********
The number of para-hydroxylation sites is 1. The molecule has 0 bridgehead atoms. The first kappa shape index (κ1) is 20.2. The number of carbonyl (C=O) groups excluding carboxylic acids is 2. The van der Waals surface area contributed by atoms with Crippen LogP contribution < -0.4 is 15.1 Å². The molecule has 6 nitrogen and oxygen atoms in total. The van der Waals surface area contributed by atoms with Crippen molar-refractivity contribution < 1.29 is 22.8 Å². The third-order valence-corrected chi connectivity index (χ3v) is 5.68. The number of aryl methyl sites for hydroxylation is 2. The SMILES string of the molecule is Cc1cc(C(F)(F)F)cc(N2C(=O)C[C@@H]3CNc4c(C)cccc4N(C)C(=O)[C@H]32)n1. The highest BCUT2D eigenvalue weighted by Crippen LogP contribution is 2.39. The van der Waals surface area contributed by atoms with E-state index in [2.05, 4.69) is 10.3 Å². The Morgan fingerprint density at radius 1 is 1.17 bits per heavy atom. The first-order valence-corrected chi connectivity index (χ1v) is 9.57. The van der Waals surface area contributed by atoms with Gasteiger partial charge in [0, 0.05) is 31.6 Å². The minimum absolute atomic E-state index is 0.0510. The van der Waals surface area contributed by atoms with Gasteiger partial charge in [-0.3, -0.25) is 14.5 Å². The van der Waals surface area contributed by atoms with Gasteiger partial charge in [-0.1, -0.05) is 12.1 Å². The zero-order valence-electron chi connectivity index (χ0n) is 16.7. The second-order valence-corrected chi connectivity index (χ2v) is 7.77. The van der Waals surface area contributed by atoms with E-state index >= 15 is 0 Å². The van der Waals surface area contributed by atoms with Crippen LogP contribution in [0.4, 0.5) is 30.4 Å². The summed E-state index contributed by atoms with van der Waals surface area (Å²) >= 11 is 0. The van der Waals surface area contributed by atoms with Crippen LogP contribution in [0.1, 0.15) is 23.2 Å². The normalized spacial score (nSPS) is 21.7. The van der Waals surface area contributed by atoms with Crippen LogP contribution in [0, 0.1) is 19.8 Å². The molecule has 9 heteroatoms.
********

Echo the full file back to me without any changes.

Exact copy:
The number of para-hydroxylation sites is 1. The molecule has 0 bridgehead atoms. The first kappa shape index (κ1) is 20.2. The number of carbonyl (C=O) groups excluding carboxylic acids is 2. The van der Waals surface area contributed by atoms with Crippen LogP contribution < -0.4 is 15.1 Å². The molecule has 6 nitrogen and oxygen atoms in total. The van der Waals surface area contributed by atoms with Crippen molar-refractivity contribution < 1.29 is 22.8 Å². The third-order valence-corrected chi connectivity index (χ3v) is 5.68. The number of aryl methyl sites for hydroxylation is 2. The SMILES string of the molecule is Cc1cc(C(F)(F)F)cc(N2C(=O)C[C@@H]3CNc4c(C)cccc4N(C)C(=O)[C@H]32)n1. The highest BCUT2D eigenvalue weighted by Crippen LogP contribution is 2.39. The van der Waals surface area contributed by atoms with E-state index in [2.05, 4.69) is 10.3 Å². The Morgan fingerprint density at radius 1 is 1.17 bits per heavy atom. The first-order valence-corrected chi connectivity index (χ1v) is 9.57. The van der Waals surface area contributed by atoms with Gasteiger partial charge in [0, 0.05) is 31.6 Å². The minimum absolute atomic E-state index is 0.0510. The van der Waals surface area contributed by atoms with Gasteiger partial charge in [-0.3, -0.25) is 14.5 Å². The van der Waals surface area contributed by atoms with Gasteiger partial charge in [-0.1, -0.05) is 12.1 Å². The zero-order valence-electron chi connectivity index (χ0n) is 16.7. The second-order valence-corrected chi connectivity index (χ2v) is 7.77. The van der Waals surface area contributed by atoms with E-state index >= 15 is 0 Å². The van der Waals surface area contributed by atoms with Crippen LogP contribution in [0.4, 0.5) is 30.4 Å². The summed E-state index contributed by atoms with van der Waals surface area (Å²) >= 11 is 0. The van der Waals surface area contributed by atoms with Crippen LogP contribution in [0.1, 0.15) is 23.2 Å². The normalized spacial score (nSPS) is 21.7. The van der Waals surface area contributed by atoms with Crippen LogP contribution in [0, 0.1) is 19.8 Å². The molecule has 9 heteroatoms.